Working in the studio is both a privilege and a challenge. It is my own space overflowing with the tools of an artist allowing me to think critically and creatively and act on inspiration.
At the age of 3, growing up in Iowa, I remember making drawings for my parents feeling they were special gifts to make and share. Later, when visiting museums during high school field trips, my eyes were opened to the enriched world of the arts, cultures, and history. I then decided to study art in college. I graduated from Drake University, Des Moines, IA, with a Bachelor of Art Education degree concentrating in drawing and printmaking while also studying painting, ceramics, sculpture, and jewelry. While working as an art museum education director, I pursued a Masters of Art Education degree at Kent State University. Due to extenuating life events, I completed all of my degree requirements with the exception of my thesis. It was at this time where my professional life expanded from museums more broadly to non-profit arts administration working with organizations at the state and national levels.
I moved in 1997 to Charlotte, NC to work in the cultural sector to lead a grants-making organization supporting arts education. Serving alongside many business and political leaders influenced me to go back to graduate school. I earned a Masters of Business Administration degree in 1992 from Queens University of Charlotte through the McColl School of Business; it was a very rewarding period working with leadership across all sectors to enhance Charlotte's growth and identity.
One day, I took a call from a friend who asked me to think about joining the Department of Art at UNC Charlotte. It turned out to be a rewarding professional change. I taught a mix of undergraduate and graduate courses in the areas of studio arts, art education and arts administration. Currently, I serve as the Associate Provost for Academic Budget and Personnel in the division of Academic Affairs at the University of North Carolina at Charlotte. Education, the arts, and business administration continue to be the points of intersection in my professional life. I am able to tap my critical and creative thinking and visualization abilities to serve the business needs of our high-growth, aspirational campus.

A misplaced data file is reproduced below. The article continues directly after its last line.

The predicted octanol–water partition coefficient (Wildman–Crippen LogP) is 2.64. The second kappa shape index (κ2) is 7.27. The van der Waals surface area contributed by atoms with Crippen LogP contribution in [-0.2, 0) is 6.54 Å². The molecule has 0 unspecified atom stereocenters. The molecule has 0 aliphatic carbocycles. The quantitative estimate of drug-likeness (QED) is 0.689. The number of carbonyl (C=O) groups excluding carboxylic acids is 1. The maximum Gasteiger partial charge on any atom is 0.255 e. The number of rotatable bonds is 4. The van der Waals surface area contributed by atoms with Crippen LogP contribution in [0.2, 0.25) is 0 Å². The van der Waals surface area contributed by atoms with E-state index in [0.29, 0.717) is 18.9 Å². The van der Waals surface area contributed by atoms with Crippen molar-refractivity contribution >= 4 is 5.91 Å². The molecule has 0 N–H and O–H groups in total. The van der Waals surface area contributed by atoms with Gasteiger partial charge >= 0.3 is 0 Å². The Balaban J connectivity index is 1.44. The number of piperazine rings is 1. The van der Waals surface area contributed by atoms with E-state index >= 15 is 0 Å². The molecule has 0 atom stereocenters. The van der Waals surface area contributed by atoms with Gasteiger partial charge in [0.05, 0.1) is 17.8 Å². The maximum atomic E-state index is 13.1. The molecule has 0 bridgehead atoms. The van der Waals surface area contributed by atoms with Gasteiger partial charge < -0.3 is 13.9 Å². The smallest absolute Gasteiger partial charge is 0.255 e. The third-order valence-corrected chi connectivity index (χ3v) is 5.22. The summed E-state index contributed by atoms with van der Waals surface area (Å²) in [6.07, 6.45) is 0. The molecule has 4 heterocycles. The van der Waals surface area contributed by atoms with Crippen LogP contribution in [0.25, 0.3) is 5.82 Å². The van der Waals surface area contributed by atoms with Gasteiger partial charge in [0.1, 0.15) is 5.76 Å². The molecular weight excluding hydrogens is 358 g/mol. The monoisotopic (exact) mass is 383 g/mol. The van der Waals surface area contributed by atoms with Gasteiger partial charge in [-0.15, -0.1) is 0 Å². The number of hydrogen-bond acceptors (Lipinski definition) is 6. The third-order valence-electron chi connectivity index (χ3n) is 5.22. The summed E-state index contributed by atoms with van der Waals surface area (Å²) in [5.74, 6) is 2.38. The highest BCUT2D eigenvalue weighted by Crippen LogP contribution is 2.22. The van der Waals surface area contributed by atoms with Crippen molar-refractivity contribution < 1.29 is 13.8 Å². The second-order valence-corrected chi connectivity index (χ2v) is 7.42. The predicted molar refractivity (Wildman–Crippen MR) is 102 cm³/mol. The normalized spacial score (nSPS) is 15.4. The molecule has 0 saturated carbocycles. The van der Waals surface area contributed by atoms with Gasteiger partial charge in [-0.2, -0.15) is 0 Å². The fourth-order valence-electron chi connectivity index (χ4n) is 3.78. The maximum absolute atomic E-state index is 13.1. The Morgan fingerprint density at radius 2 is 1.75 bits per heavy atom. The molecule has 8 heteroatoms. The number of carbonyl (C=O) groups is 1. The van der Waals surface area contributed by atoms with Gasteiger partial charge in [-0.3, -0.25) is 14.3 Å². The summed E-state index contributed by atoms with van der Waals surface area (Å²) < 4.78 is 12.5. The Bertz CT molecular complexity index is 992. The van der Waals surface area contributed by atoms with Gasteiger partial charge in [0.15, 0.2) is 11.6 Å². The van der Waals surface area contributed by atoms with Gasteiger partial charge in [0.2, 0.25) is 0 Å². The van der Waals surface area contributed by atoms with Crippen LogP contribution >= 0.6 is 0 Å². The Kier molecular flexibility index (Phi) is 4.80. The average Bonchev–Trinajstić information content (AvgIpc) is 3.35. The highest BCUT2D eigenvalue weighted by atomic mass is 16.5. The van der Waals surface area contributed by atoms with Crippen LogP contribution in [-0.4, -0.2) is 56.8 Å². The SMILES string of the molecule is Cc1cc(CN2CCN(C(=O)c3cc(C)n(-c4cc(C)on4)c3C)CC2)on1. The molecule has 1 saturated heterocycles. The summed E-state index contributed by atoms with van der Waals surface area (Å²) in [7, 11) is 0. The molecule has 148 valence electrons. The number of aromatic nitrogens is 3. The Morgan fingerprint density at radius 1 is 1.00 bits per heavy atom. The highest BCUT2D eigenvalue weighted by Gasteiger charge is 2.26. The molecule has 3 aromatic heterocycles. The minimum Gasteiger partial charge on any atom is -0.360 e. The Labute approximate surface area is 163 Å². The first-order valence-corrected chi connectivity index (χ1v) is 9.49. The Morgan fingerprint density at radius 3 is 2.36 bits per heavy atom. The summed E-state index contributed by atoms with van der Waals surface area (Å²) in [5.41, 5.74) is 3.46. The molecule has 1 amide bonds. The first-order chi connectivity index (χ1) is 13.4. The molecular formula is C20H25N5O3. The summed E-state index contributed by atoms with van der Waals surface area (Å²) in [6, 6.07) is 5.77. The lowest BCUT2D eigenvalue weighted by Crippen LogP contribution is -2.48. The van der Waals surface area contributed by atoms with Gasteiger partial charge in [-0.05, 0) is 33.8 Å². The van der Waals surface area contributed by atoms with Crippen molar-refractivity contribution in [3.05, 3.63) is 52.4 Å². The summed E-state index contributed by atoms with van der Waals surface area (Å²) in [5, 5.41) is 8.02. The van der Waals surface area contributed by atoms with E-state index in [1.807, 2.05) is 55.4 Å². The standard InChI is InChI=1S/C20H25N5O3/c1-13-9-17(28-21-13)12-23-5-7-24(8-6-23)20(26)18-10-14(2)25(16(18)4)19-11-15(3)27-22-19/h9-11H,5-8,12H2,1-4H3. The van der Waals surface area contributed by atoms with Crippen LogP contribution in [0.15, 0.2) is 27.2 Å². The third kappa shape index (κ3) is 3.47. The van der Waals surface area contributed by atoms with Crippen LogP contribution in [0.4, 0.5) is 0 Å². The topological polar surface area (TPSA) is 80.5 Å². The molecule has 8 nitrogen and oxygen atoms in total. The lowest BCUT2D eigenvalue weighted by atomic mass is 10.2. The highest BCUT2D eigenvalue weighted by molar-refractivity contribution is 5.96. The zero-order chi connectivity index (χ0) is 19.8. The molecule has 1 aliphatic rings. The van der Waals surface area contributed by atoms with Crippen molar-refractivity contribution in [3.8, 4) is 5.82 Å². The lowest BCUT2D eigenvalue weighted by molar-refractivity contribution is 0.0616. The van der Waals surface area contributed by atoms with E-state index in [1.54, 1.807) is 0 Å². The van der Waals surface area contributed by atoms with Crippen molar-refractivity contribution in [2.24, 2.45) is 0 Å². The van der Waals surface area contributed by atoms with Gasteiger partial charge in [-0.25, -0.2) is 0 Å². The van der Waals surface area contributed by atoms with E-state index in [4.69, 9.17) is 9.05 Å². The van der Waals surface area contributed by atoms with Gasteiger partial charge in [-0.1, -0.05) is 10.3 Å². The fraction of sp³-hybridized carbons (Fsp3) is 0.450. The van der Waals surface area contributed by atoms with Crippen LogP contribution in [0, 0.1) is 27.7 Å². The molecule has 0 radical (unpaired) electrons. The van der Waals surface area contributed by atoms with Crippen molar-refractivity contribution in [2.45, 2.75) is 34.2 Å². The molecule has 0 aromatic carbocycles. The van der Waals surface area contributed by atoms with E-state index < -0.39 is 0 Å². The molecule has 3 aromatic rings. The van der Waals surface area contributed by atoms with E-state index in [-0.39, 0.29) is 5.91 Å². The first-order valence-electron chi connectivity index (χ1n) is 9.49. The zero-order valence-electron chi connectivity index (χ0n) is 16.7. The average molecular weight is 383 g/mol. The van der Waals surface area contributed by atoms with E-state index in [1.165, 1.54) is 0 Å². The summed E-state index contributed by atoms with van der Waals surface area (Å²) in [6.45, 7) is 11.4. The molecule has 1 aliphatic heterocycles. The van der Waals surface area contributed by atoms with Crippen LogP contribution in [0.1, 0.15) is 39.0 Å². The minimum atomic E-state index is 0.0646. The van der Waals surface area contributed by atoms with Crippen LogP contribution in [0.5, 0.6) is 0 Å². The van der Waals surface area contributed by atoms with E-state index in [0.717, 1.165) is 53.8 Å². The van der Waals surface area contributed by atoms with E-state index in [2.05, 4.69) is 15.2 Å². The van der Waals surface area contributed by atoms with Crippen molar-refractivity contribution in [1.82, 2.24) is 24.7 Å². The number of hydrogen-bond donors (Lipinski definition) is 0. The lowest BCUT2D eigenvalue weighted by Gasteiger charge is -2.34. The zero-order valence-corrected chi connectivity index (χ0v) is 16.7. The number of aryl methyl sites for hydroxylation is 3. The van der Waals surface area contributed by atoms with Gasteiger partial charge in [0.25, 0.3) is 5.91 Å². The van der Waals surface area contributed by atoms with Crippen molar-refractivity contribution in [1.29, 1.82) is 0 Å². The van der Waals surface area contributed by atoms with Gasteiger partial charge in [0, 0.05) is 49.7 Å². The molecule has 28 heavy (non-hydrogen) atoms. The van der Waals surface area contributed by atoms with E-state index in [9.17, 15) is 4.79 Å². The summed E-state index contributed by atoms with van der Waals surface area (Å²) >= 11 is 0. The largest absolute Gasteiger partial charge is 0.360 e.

At home I work in an art studio that is bathed in light from 3 walls of windows that open out to our richly wooded backyard. My husband, Tim McMahon, once a career-long art teacher, is now retired. When at home together we paint and enjoy our children and grandchildren. I enjoy a rewarding, inspired life.
I was born in Waterloo, Iowa in 1954. I was educated at the University of Iowa and The University of Northern Iowa. I have over 30 graduate hours mostly in ceramics, however I have always considered myself a painter. I taught for 24.5 years in Iowa. I continually worked at painting, drawing, printmaking and ceramics, filled several portfolios, sold thousands of pots, but I did not exhibit. In December of 2001 my wife of 24 years died after a prolonged illness.
I was hired in 2002 to teach at Hopewell High School in Huntersville, NC. I remarried, to one of my former students, moved to Charlotte because of her and I have returned to the studio in earnest. Since January of 2003 I have painted, first with acrylics then with oils, the landscapes and figures that inspire me.
After 76 semesters (38 years) I retired from teaching Art in the public schools in two states. Although I enjoyed working with young people, almost 4 decades of public service is enough. I intend to spend my remaining days painting, writing, traveling, hiking and spending time with our children and grandchildren.